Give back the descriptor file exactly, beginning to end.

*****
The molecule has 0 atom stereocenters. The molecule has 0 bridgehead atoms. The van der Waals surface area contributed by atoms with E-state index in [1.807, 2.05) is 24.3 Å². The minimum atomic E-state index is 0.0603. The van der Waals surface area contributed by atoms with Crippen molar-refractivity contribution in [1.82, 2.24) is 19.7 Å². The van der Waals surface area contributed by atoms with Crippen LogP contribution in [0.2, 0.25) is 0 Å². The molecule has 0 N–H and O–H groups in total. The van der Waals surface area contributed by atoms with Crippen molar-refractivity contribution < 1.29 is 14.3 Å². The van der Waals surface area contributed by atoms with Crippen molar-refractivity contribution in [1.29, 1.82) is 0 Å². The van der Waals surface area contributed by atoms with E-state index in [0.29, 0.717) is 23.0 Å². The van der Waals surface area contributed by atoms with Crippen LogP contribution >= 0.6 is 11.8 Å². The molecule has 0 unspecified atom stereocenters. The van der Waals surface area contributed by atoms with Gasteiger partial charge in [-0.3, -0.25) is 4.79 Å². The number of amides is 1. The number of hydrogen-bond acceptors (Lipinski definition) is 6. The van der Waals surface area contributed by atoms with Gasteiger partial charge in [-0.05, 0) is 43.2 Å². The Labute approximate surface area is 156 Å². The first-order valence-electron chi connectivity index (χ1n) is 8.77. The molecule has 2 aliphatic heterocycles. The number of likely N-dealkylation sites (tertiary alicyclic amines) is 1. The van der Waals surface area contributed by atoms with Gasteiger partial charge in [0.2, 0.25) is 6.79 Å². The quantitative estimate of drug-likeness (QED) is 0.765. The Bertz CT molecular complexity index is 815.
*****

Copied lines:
The molecule has 0 atom stereocenters. The molecule has 0 bridgehead atoms. The van der Waals surface area contributed by atoms with E-state index in [1.807, 2.05) is 24.3 Å². The minimum atomic E-state index is 0.0603. The van der Waals surface area contributed by atoms with Crippen molar-refractivity contribution in [1.82, 2.24) is 19.7 Å². The van der Waals surface area contributed by atoms with Crippen LogP contribution in [0.2, 0.25) is 0 Å². The molecule has 0 N–H and O–H groups in total. The van der Waals surface area contributed by atoms with Crippen molar-refractivity contribution < 1.29 is 14.3 Å². The van der Waals surface area contributed by atoms with Crippen molar-refractivity contribution in [1.29, 1.82) is 0 Å². The van der Waals surface area contributed by atoms with E-state index in [0.29, 0.717) is 23.0 Å². The van der Waals surface area contributed by atoms with Crippen LogP contribution >= 0.6 is 11.8 Å². The molecule has 0 unspecified atom stereocenters. The van der Waals surface area contributed by atoms with Gasteiger partial charge in [-0.3, -0.25) is 4.79 Å². The number of amides is 1. The number of hydrogen-bond acceptors (Lipinski definition) is 6. The van der Waals surface area contributed by atoms with Gasteiger partial charge in [-0.05, 0) is 43.2 Å². The Labute approximate surface area is 156 Å². The first-order valence-electron chi connectivity index (χ1n) is 8.77. The molecule has 2 aliphatic heterocycles. The number of likely N-dealkylation sites (tertiary alicyclic amines) is 1. The van der Waals surface area contributed by atoms with Gasteiger partial charge in [0.2, 0.25) is 6.79 Å². The quantitative estimate of drug-likeness (QED) is 0.765. The Bertz CT molecular complexity index is 815.